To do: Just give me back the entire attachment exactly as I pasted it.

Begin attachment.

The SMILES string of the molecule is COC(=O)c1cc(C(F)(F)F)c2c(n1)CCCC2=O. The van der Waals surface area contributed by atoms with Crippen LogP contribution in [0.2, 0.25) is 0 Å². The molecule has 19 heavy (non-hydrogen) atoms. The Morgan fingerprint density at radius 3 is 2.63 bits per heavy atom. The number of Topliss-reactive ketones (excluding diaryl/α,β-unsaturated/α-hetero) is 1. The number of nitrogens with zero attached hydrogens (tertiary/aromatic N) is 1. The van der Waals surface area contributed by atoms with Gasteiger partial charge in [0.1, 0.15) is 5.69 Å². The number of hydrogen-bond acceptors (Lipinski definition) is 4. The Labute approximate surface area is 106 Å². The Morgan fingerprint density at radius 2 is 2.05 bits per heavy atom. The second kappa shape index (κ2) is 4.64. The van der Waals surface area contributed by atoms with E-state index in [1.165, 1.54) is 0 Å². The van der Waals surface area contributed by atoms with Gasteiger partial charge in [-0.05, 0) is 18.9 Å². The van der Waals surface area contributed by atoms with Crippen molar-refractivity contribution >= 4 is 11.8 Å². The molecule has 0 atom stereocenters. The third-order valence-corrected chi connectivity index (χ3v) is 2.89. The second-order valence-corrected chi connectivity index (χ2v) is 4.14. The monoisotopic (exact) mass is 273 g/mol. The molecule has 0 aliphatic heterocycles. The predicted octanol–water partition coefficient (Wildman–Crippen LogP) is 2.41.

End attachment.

The SMILES string of the molecule is COC(=O)c1cc(C(F)(F)F)c2c(n1)CCCC2=O. The van der Waals surface area contributed by atoms with Crippen LogP contribution in [0.2, 0.25) is 0 Å². The molecule has 19 heavy (non-hydrogen) atoms. The Morgan fingerprint density at radius 3 is 2.63 bits per heavy atom. The number of Topliss-reactive ketones (excluding diaryl/α,β-unsaturated/α-hetero) is 1. The number of nitrogens with zero attached hydrogens (tertiary/aromatic N) is 1. The van der Waals surface area contributed by atoms with Gasteiger partial charge in [0.1, 0.15) is 5.69 Å². The number of hydrogen-bond acceptors (Lipinski definition) is 4. The Labute approximate surface area is 106 Å². The Morgan fingerprint density at radius 2 is 2.05 bits per heavy atom. The second kappa shape index (κ2) is 4.64. The van der Waals surface area contributed by atoms with E-state index in [1.165, 1.54) is 0 Å². The van der Waals surface area contributed by atoms with Gasteiger partial charge in [-0.05, 0) is 18.9 Å². The van der Waals surface area contributed by atoms with Crippen molar-refractivity contribution >= 4 is 11.8 Å². The molecule has 0 atom stereocenters. The third-order valence-corrected chi connectivity index (χ3v) is 2.89. The second-order valence-corrected chi connectivity index (χ2v) is 4.14. The monoisotopic (exact) mass is 273 g/mol. The molecule has 0 aliphatic heterocycles. The predicted octanol–water partition coefficient (Wildman–Crippen LogP) is 2.41.